TikTok is known for compulsively addictive short-form video, and for the past three years, much of the music industry has been hooked. By now, the platform is widely viewed as the most potent driver of streaming activity; marketing strategies often center on trying to harness the app’s users to touch off hits.
Lately, however, there’s been a noticeable shift in the way the music business talks about TikTok. One major-label executive with experience running campaigns on the platform recently mused to colleagues that he thought it was “dead” for breaking new songs. Another calls it “not workable.” “Does TikTok break hits now?” asks an A&R executive. “There’s a bunch of stuff going off there that’s not even a hit. We’re running on the inertia of what it was.”
“TikTok is eating itself,” declares Max Bernstein, who founded the marketing agency Muuser. “It still drives consumption if you get it right, but it’s much harder to maneuver now. Trends are siloed when they used to be community-wide, and influencer media is becoming prohibitively expensive.”
A number of A&Rs and marketers feel similarly, and they are trying to adjust strategies when it comes to signing artists and allocating marketing dollars. It’s the music business’ version of algorithmic anxiety: An industry accustomed to figuring out how to leverage promotional tools to favor its artists is learning that TikTok is increasingly tough to control.
Not everyone agrees, of course. Tyler Blatchley, co-founder of the label Black 17 Media, which has had success on TikTok, calls the idea that the platform is “not workable” “absurd.” The app’s users helped singles like Sam Smith and Kim Petras’ “Unholy” soar on streaming services; at this point, it’s hard to think of a recent hit that wasn’t aided and abetted by TikTok. “The biggest game in town is TikTok,” says Chris Anokute, an A&R exec-turned-manager. “Everyone who wants to tell you otherwise is delusional, they don’t understand it, or they missed the boat.”
But even some of those who believe, as one rap label-head puts it, that TikTok “is the main platform to focus on for marketing,” still acknowledge that the industry’s attitude towards it has shifted. “People are frustrated because they can’t finesse the system so easily anymore,” the hip-hop executive says.
This frustration relates to larger anxieties in the music industry. Managers, A&R executives and marketers say it’s harder than ever to command listener attention, and they believe TikTok’s position as the preeminent music discovery platform is partially to blame. “If we’re asking, ‘how do people find new great artists that they’re going to fall in love with,’ hearing a nine-second snippet of a song is probably not the answer that any of us would give,” says Justin Lehmann, founder of Mischief Management (Aminé, Khai Dreams).
Still, TikTok is where people are spending their time — more than 90 minutes a day, according to the data analytics company Sensor Tower, nearly twice as much as they spend on Instagram. The music industry has no choice but to try to reach those potential listeners. It’s just getting harder and harder to do.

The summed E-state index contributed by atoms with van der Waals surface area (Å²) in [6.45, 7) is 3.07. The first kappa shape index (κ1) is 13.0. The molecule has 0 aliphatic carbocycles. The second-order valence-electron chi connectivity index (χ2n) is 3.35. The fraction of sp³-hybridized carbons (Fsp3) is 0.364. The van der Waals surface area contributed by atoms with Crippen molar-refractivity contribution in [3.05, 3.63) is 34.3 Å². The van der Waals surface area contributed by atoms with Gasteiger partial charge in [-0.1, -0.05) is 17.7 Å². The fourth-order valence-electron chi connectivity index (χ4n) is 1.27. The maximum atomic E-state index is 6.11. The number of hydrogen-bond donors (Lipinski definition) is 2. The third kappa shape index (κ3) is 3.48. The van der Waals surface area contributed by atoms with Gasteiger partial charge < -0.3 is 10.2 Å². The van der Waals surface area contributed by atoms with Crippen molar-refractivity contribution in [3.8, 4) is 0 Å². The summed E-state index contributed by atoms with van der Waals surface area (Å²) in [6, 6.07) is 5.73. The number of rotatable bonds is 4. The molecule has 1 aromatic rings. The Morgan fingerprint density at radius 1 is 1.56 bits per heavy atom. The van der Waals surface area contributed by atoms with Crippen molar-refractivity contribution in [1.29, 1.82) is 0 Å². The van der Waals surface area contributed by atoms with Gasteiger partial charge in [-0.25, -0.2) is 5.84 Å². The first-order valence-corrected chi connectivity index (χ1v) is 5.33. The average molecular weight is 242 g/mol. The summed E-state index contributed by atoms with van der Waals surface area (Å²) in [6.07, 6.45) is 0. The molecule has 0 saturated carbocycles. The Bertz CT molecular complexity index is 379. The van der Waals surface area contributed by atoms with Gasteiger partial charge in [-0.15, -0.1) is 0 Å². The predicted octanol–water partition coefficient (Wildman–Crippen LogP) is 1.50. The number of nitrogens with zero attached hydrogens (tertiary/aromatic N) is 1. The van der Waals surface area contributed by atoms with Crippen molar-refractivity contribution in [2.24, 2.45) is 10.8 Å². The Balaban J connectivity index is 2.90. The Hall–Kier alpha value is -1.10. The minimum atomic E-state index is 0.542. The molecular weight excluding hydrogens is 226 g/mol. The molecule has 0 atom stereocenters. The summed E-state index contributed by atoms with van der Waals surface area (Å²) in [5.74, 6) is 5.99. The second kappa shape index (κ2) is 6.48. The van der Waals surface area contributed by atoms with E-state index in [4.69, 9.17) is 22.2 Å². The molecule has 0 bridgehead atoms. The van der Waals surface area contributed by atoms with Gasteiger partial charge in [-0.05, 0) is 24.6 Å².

“There are a lot of songs that pop quickly [on TikTok], but it doesn’t have the same effect,” says Talya Elitzer, co-founder of the indie label and management company Godmode. “It’s not the golden era of TikTok by any means,” confirms another veteran digital marketer. “Things aren’t performing the way they used to.”
And executives say the impact of their marketing budgets is waning. According to a recent report by music consulting agency ContraBrand, based on analysis of TikTok’s top 200 from the first half of 2022, “paid-for tactics, such as influencers and ads, accounted for success in under 12% of the platform’s viral tracks.” “You can do your best to manufacture something on [TikTok], but I haven’t seen too many people be super successful,” says Cassie Petrey, CEO of the social media company and management firm Crowd Surf. “There’s an illusion of control people think they have over TikTok because we can pay influencers and push more video usage.”
As awareness of that illusion grows, “a lot of major companies, the savvy ones, are not spending as much on TikTok as they once were,” according to Elitzer. Another marketer says that he’s cut TikTok spending in many cases by more than 50%.
Labels may be shifting their signing strategies around TikTok as well. Whereas record companies have been signing acts off a single viral explosion, hoping for quick returns on their investment, a bevy of one-hit wonders has caused some to contemplate changing course. “I’ve heard a lot more A&Rs that I’ve been speaking with go back to signing artists based on musicality, which is exciting,” says Tim Collins, co-founder of Creed Media, an entertainment marketing agency.
“Too many people got caught with empty bags — labels overpaid for these deals, and the artist never delivered a better song or couldn’t rise to the occasion,” Anokute adds. “People were making multi-million dollar offers without even meeting the artist! The race to jump on everything moving on TikTok has slowed down.”
After a period where the app seemed to overshadow everything in music, executives seem more open to the idea that focusing all resources solely on TikTok may not be a viable long-term strategy. Petrey preaches a zen attitude about it all. “You’ll have moments on social media that are big, and you’ll have other times where you thought that song was the one and it didn’t go,” she says. “Continue to make good work.”